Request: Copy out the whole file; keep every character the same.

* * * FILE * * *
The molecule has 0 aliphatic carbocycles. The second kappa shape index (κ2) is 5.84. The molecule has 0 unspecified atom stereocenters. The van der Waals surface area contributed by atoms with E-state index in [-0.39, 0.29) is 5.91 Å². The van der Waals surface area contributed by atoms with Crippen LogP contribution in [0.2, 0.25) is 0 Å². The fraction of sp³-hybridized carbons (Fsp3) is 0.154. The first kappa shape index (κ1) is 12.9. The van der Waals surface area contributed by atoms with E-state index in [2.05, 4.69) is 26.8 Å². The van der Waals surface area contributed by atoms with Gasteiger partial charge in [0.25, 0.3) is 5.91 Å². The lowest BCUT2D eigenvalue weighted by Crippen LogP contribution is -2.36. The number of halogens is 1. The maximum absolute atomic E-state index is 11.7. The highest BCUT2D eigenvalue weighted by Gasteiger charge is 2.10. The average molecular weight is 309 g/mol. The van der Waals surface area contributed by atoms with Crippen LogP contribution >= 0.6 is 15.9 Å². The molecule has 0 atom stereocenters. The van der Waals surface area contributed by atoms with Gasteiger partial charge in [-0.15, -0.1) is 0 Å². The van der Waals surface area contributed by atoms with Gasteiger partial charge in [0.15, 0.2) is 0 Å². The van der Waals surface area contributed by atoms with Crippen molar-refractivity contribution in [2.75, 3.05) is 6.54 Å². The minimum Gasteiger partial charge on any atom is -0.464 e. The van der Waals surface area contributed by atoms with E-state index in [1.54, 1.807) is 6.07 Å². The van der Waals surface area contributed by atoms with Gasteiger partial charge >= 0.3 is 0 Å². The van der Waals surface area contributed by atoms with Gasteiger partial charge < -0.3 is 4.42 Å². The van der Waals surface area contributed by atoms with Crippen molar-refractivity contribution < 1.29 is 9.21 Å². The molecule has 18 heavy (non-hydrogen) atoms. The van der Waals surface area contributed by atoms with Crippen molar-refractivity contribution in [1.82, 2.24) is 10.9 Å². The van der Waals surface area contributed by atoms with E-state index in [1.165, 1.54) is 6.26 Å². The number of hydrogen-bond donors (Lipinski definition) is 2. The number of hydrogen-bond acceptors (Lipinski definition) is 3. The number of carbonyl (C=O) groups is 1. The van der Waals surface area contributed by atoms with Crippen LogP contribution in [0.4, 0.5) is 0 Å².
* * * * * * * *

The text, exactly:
The molecule has 0 aliphatic carbocycles. The second kappa shape index (κ2) is 5.84. The molecule has 0 unspecified atom stereocenters. The van der Waals surface area contributed by atoms with E-state index in [-0.39, 0.29) is 5.91 Å². The van der Waals surface area contributed by atoms with Crippen LogP contribution in [0.2, 0.25) is 0 Å². The fraction of sp³-hybridized carbons (Fsp3) is 0.154. The first kappa shape index (κ1) is 12.9. The van der Waals surface area contributed by atoms with E-state index in [2.05, 4.69) is 26.8 Å². The van der Waals surface area contributed by atoms with Gasteiger partial charge in [0.25, 0.3) is 5.91 Å². The lowest BCUT2D eigenvalue weighted by Crippen LogP contribution is -2.36. The number of halogens is 1. The maximum absolute atomic E-state index is 11.7. The highest BCUT2D eigenvalue weighted by Gasteiger charge is 2.10. The average molecular weight is 309 g/mol. The van der Waals surface area contributed by atoms with Crippen LogP contribution >= 0.6 is 15.9 Å². The molecule has 0 atom stereocenters. The van der Waals surface area contributed by atoms with Gasteiger partial charge in [-0.15, -0.1) is 0 Å². The van der Waals surface area contributed by atoms with Gasteiger partial charge in [0.15, 0.2) is 0 Å². The van der Waals surface area contributed by atoms with Crippen molar-refractivity contribution in [2.75, 3.05) is 6.54 Å². The minimum Gasteiger partial charge on any atom is -0.464 e. The van der Waals surface area contributed by atoms with E-state index in [1.54, 1.807) is 6.07 Å². The van der Waals surface area contributed by atoms with Gasteiger partial charge >= 0.3 is 0 Å². The van der Waals surface area contributed by atoms with Gasteiger partial charge < -0.3 is 4.42 Å². The van der Waals surface area contributed by atoms with Crippen molar-refractivity contribution < 1.29 is 9.21 Å². The molecule has 18 heavy (non-hydrogen) atoms. The van der Waals surface area contributed by atoms with Crippen molar-refractivity contribution in [1.82, 2.24) is 10.9 Å². The van der Waals surface area contributed by atoms with E-state index in [1.165, 1.54) is 6.26 Å². The number of hydrogen-bond donors (Lipinski definition) is 2. The number of hydrogen-bond acceptors (Lipinski definition) is 3. The number of carbonyl (C=O) groups is 1. The van der Waals surface area contributed by atoms with Crippen LogP contribution in [0.4, 0.5) is 0 Å².